Spring Zodiacal Light
Jesper Grønne (Art of Nature) took this April 2nd from the west coast of Jutland, Denmark.
©Jesper Grønne, shown with permission.
Atmospheric
Optics

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The Zodiacal Light is sunlight scattered from a vast disk of interplanetary dust stretching out to the orbit of Jupiter. The dust particles are only 0.001 - 0.3 mm across and on average each is separated by miles from its neighbours. The dust disk lies in the plane of the Solar System and so appears along the path of the sun against the stars - the ecliptic.

It is visible as a cone of pearly light stretching upwards from the horizon after sunset and before dawn. The sky must be properly dark with no moon to interfere. There should also be minimal pollution from artificial lights. If it is not apparent after being in the dark for 15 minutes or so, move your head and eyes to catch it first in your more sensitive peripheral vision.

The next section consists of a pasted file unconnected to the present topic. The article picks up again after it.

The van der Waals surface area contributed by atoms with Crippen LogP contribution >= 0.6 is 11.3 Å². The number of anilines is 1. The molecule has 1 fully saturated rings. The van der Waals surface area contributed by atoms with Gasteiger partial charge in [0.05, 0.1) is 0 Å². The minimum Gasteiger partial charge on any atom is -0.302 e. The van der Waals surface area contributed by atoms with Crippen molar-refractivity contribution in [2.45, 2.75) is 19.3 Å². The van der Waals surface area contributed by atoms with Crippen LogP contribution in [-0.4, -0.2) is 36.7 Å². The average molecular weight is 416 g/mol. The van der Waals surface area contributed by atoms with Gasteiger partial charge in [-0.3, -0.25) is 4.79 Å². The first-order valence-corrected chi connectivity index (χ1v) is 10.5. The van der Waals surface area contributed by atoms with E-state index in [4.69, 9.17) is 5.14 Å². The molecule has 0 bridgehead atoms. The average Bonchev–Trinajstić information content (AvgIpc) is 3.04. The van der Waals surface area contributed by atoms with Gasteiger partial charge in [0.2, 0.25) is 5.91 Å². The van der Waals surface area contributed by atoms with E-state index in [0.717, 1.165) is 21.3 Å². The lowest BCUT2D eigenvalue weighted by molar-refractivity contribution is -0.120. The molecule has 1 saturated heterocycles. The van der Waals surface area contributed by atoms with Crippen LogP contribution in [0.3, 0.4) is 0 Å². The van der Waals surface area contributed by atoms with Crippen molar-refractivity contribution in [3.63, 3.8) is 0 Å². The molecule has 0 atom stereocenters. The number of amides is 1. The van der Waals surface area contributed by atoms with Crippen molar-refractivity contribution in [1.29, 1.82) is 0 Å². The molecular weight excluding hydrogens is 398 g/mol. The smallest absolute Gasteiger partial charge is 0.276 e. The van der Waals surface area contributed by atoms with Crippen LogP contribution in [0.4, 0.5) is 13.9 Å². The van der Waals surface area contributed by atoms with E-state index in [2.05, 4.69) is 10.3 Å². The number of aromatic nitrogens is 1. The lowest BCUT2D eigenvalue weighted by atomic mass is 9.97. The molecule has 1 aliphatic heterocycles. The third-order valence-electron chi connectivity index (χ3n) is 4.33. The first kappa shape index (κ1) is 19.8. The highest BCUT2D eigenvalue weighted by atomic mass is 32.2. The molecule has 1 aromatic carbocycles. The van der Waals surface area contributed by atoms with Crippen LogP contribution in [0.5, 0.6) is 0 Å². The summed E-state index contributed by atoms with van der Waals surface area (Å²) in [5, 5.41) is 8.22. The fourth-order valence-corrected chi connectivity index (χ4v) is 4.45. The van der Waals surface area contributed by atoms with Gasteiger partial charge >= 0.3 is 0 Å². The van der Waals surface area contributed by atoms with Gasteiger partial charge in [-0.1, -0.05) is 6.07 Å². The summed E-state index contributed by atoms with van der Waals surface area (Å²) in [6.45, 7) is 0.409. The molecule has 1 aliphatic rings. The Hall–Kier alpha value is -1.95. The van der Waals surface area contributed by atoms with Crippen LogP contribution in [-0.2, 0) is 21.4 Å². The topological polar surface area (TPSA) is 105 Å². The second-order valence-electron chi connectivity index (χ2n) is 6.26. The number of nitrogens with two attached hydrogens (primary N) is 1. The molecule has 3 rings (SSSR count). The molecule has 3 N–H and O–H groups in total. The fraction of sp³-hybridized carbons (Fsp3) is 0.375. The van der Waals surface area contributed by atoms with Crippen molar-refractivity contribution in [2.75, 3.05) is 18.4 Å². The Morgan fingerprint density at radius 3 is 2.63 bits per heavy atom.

The best time to see it in the evening in the northern hemisphere is February to early March. The ecliptic is then strongly tilted upwards.

Jesper has captured it with the sun 19° below the horizon and in perhaps the last Spring opportunity. Soon the Zodiacal Light will overlap the Milky Way star clouds of Taurus and Gemini and be lost against their light.

September onwards will be the next good opportunity - in pre-dawn skies - for those of us in the north.

More observing tips here.